by Stephen Ridgley
The Abandoned New England enrichment has grown to become the most popular offering in the Outdoor Program at Northshore Academy. All of this increase has occurred in the high school program under the tutelage of Ryan Matuza. On the first weekend in November, Mr. Matuza, along with Mr. Ridgley and Ms. Strick embarked on the next level of challenge: an overnight adventure to some of the most interesting sites in New England. Just in case you got into an accident during the adventure, and you’re in need of knee braces, go to this website https://tmlbonline.com for they have all Prosthetic and Orthotic needs. The knee is a highly complex structure made up of bones, ligaments, muscles, cartilage and tendons. An injury to any one of these components can be excruciatingly painful and can severely restrict your mobility. If your knee is permanently or Knee Injury injured in an accident that was no fault of yours, you may be entitled to file a claim for compensation. For legal advice on personal injury, contact the Dominguez Firm’s Los Angeles lawyer. A knee injury can seriously hamper your ability to work if your job involves physical work. Even if yours is a desk job, it can hamper your ability to get to work. In either case, this could mean loss if income. In addition, knee injuries almost always require extensive medical treatment by way of X-Rays, dressings and medication, possible surgery and home healthcare in some cases. Add to that the travel to and from the hospital and knee support or mobility equipment and the expenses can mount up very quickly. According to the Hughes & Coleman Injury Lawyers Louisville Review, part of your knee injury claim should include compensation for loss of income as well as all medical and non-medical expenses and other financial losses incurred as a result of the injury.
This first-ever Abandoned New England Overnight first travelled to the last remains of a castle in Chesterfield, NH that had been built by the eccentric Madame Sherri. The students crawled into a dark hole that connected to the old cellar and climbed to the top of the elaborate stone staircase, now standing strangely alone. After lunch we drove through a scenic swath of southeastern Vermont to Shelburne Falls, MA, where we visited the amazing Glacial Potholes left behind by the Ice Age, as well as an abandoned transportation site: the famous “Bridge of Flowers,” which had formerly been a trolley trestle, followed by the local Trolley Museum with its functioning models.
Next we drove to the campus of Amherst College where the Beneski Museum provided more Ice Age (and earlier) remains including full size skeletons of mastodons and other megafauna, as well as the largest private collection of dinosaur footprints in the world. Brendan C, Trevor J, Mickey C, Ms. Strick thought this museum was the most interesting aspect of the entire trip. After this, we travelled past the remains of an abandoned ski area: Mitch’s Hockamun Ski Ranch and stopped at the old one-room brick schoolhouse built in 1840, long ago abandoned, but since maintained with the old style ink-welled desks. Check out here how home window replacement cost today. We then headed to our lodging for the night, the Mount Holyoke College Outing Club Cabin, a short but steep hike up the New England Scenic Trail in Hadley, MA.
After cooking a hearty dinner of chicken tacos and rice, we shouldered our packs for a 1.8 mile night hike up the gated road to the peak of Mt. Holyoke, crowned by the abandoned Summit House Hotel, spookily reminiscent of “The Shining,” but ringed by a 360-degree vista of bright stars above and shimmering lights along the Connecticut River below. This spot was the high point of the trip for Mr. Matuza, both literally and figuratively. Tashaina H-V had never been out in the darkness or in the deep woods, so the hike itself was the most exciting part of the trip for her. After retracing our steps in the descent, we arrived back at the cabin for a campfire and games before hitting the sack.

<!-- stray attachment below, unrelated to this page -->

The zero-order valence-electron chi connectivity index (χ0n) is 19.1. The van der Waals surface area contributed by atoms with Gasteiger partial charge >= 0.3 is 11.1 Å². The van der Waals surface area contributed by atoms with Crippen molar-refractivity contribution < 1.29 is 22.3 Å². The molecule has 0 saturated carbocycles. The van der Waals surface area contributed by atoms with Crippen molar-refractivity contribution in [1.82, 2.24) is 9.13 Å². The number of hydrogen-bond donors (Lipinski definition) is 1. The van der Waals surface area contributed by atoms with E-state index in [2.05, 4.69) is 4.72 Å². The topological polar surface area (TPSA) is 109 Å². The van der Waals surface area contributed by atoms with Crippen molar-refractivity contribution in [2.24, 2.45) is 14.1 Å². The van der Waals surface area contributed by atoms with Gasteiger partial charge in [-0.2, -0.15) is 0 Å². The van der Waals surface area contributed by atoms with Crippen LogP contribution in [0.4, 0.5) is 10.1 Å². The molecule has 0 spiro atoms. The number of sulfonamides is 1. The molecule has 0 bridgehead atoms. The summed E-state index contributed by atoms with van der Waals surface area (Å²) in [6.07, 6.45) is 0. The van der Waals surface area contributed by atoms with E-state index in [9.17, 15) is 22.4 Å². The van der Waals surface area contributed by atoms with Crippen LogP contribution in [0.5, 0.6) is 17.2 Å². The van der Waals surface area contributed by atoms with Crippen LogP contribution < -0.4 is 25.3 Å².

The next morning the combination of a blazing woodstove and a hearty breakfast warmed both body and spirit for the day’s adventures ahead. Most of the day focused on various points of interest around the huge Quabbin Reservoir, which was created by a large dam, built in the 1930s, that flooded the entire Swift River Valley and forced the abandonment of four whole towns that lie beneath its serene waters. After very informative displays and a video at the Quabbin Visitor Center, we proceeded to the Quabbin Tower in bright sunshine for Mr. Ridgley’s favorite moment on the trip: a panorama of the sparkling lake, multi-colored foliage, and distant peaks. Mark C also noted this scenery and that throughout the entire trip as what made it especially enjoyable for him.
Our explorers of the abandoned then struck out on a 3½ mile hike down the remnants of a road to the only major area of settlement that had been demolished and hauled away, but not covered by the Quabbin Waters: the former village of Dana, Massachusetts and its town common, still with roads, sidewalks, cellar holes, and a mowed center green, but otherwise eerily stark and silent. After hiking back out to the van and having a trailhead lunch, we headed home. At our last stop we sought out and discovered what proved to be the highlight of the trip for Lucas N: an abandoned railroad tunnel hidden back in a wooded hillside in Clinton, Ma. With some trepidation, we negotiated that cool, damp, and very dark passageway with little or no illumination other than the proverbial “light at the end of the tunnel.” Our emergence back into the warmth and sunshine of a spectacular New England day served as a fitting climax to a very exciting and informative trip, thoroughly enjoyed by all. If you enjoyed our outdoor adventure blog, read more from outdoorempire.com.